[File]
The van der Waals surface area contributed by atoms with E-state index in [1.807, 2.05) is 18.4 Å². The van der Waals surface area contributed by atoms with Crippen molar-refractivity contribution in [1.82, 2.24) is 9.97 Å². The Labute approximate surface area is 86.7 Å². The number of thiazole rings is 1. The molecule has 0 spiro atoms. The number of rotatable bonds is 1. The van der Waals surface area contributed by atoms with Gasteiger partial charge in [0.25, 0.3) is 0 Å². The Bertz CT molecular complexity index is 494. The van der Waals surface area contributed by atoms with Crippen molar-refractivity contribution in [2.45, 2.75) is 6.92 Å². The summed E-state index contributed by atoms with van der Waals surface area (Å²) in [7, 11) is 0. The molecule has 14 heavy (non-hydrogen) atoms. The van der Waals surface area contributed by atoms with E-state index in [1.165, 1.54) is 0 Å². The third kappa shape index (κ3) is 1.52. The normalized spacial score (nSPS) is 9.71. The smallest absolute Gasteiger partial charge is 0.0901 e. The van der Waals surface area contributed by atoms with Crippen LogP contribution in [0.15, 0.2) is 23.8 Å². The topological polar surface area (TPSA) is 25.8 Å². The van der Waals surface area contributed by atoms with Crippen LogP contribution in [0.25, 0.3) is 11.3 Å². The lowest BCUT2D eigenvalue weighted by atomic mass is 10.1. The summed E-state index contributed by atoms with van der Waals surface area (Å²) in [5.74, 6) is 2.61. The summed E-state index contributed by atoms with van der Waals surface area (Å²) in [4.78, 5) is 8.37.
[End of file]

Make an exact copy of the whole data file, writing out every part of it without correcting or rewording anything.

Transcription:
The van der Waals surface area contributed by atoms with E-state index in [1.807, 2.05) is 18.4 Å². The van der Waals surface area contributed by atoms with Crippen molar-refractivity contribution in [1.82, 2.24) is 9.97 Å². The Labute approximate surface area is 86.7 Å². The number of thiazole rings is 1. The molecule has 0 spiro atoms. The number of rotatable bonds is 1. The van der Waals surface area contributed by atoms with Gasteiger partial charge in [0.25, 0.3) is 0 Å². The Bertz CT molecular complexity index is 494. The van der Waals surface area contributed by atoms with Crippen molar-refractivity contribution in [2.45, 2.75) is 6.92 Å². The summed E-state index contributed by atoms with van der Waals surface area (Å²) in [7, 11) is 0. The molecule has 14 heavy (non-hydrogen) atoms. The van der Waals surface area contributed by atoms with E-state index in [1.165, 1.54) is 0 Å². The third kappa shape index (κ3) is 1.52. The normalized spacial score (nSPS) is 9.71. The smallest absolute Gasteiger partial charge is 0.0901 e. The van der Waals surface area contributed by atoms with Crippen LogP contribution in [0.15, 0.2) is 23.8 Å². The topological polar surface area (TPSA) is 25.8 Å². The van der Waals surface area contributed by atoms with Crippen LogP contribution in [0.25, 0.3) is 11.3 Å². The lowest BCUT2D eigenvalue weighted by atomic mass is 10.1. The summed E-state index contributed by atoms with van der Waals surface area (Å²) in [5.74, 6) is 2.61. The summed E-state index contributed by atoms with van der Waals surface area (Å²) in [4.78, 5) is 8.37.